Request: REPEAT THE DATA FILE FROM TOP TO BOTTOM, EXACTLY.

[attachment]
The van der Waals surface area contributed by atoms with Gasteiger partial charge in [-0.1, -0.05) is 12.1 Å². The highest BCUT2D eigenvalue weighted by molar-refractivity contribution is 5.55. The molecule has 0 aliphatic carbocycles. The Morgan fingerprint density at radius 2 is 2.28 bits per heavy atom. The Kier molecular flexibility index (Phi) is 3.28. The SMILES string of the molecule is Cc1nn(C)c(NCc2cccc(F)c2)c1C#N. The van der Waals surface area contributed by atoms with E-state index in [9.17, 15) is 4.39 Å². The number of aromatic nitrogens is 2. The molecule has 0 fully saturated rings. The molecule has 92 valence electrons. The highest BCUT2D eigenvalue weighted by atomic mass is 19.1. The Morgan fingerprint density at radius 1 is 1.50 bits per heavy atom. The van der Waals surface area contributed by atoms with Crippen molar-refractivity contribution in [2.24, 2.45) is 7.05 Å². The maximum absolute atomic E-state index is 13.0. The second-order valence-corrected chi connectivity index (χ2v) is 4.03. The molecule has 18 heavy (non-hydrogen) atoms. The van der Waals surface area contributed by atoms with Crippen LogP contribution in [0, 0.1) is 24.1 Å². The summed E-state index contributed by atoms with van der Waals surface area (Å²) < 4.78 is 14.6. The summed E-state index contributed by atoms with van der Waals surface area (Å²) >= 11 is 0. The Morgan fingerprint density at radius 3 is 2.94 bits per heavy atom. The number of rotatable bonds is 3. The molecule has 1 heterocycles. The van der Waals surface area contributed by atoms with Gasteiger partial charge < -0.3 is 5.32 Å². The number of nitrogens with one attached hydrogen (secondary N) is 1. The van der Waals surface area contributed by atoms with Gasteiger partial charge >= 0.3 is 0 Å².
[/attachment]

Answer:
The van der Waals surface area contributed by atoms with Gasteiger partial charge in [-0.1, -0.05) is 12.1 Å². The highest BCUT2D eigenvalue weighted by molar-refractivity contribution is 5.55. The molecule has 0 aliphatic carbocycles. The Morgan fingerprint density at radius 2 is 2.28 bits per heavy atom. The Kier molecular flexibility index (Phi) is 3.28. The SMILES string of the molecule is Cc1nn(C)c(NCc2cccc(F)c2)c1C#N. The van der Waals surface area contributed by atoms with E-state index in [9.17, 15) is 4.39 Å². The number of aromatic nitrogens is 2. The molecule has 0 fully saturated rings. The molecule has 92 valence electrons. The highest BCUT2D eigenvalue weighted by atomic mass is 19.1. The Morgan fingerprint density at radius 1 is 1.50 bits per heavy atom. The van der Waals surface area contributed by atoms with Crippen molar-refractivity contribution in [2.24, 2.45) is 7.05 Å². The maximum absolute atomic E-state index is 13.0. The second-order valence-corrected chi connectivity index (χ2v) is 4.03. The molecule has 18 heavy (non-hydrogen) atoms. The van der Waals surface area contributed by atoms with Crippen LogP contribution in [0, 0.1) is 24.1 Å². The summed E-state index contributed by atoms with van der Waals surface area (Å²) < 4.78 is 14.6. The summed E-state index contributed by atoms with van der Waals surface area (Å²) >= 11 is 0. The Morgan fingerprint density at radius 3 is 2.94 bits per heavy atom. The number of rotatable bonds is 3. The molecule has 1 heterocycles. The van der Waals surface area contributed by atoms with Gasteiger partial charge < -0.3 is 5.32 Å². The number of nitrogens with one attached hydrogen (secondary N) is 1. The van der Waals surface area contributed by atoms with Gasteiger partial charge >= 0.3 is 0 Å².